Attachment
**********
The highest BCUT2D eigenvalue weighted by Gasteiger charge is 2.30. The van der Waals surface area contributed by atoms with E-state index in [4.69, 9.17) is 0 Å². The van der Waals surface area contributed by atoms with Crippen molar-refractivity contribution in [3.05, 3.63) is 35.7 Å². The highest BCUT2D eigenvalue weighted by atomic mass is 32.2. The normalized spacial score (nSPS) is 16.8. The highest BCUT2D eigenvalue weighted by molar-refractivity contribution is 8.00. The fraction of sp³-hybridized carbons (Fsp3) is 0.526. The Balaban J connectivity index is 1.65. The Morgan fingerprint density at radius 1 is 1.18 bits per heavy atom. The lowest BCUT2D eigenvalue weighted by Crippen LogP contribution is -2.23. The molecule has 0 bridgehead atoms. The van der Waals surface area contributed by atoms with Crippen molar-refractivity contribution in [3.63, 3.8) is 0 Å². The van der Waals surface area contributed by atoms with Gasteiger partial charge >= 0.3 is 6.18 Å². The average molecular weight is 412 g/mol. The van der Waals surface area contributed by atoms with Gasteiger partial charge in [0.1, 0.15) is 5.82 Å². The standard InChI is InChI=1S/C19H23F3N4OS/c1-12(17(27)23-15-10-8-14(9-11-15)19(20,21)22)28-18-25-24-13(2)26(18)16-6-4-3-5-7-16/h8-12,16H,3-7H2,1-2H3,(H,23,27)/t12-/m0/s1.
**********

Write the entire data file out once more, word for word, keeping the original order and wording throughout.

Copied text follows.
The highest BCUT2D eigenvalue weighted by Gasteiger charge is 2.30. The van der Waals surface area contributed by atoms with E-state index in [4.69, 9.17) is 0 Å². The van der Waals surface area contributed by atoms with Crippen molar-refractivity contribution in [3.05, 3.63) is 35.7 Å². The highest BCUT2D eigenvalue weighted by atomic mass is 32.2. The normalized spacial score (nSPS) is 16.8. The highest BCUT2D eigenvalue weighted by molar-refractivity contribution is 8.00. The fraction of sp³-hybridized carbons (Fsp3) is 0.526. The Balaban J connectivity index is 1.65. The Morgan fingerprint density at radius 1 is 1.18 bits per heavy atom. The lowest BCUT2D eigenvalue weighted by Crippen LogP contribution is -2.23. The molecule has 0 bridgehead atoms. The van der Waals surface area contributed by atoms with Crippen molar-refractivity contribution in [3.63, 3.8) is 0 Å². The van der Waals surface area contributed by atoms with Gasteiger partial charge >= 0.3 is 6.18 Å². The average molecular weight is 412 g/mol. The van der Waals surface area contributed by atoms with Gasteiger partial charge in [0.1, 0.15) is 5.82 Å². The standard InChI is InChI=1S/C19H23F3N4OS/c1-12(17(27)23-15-10-8-14(9-11-15)19(20,21)22)28-18-25-24-13(2)26(18)16-6-4-3-5-7-16/h8-12,16H,3-7H2,1-2H3,(H,23,27)/t12-/m0/s1.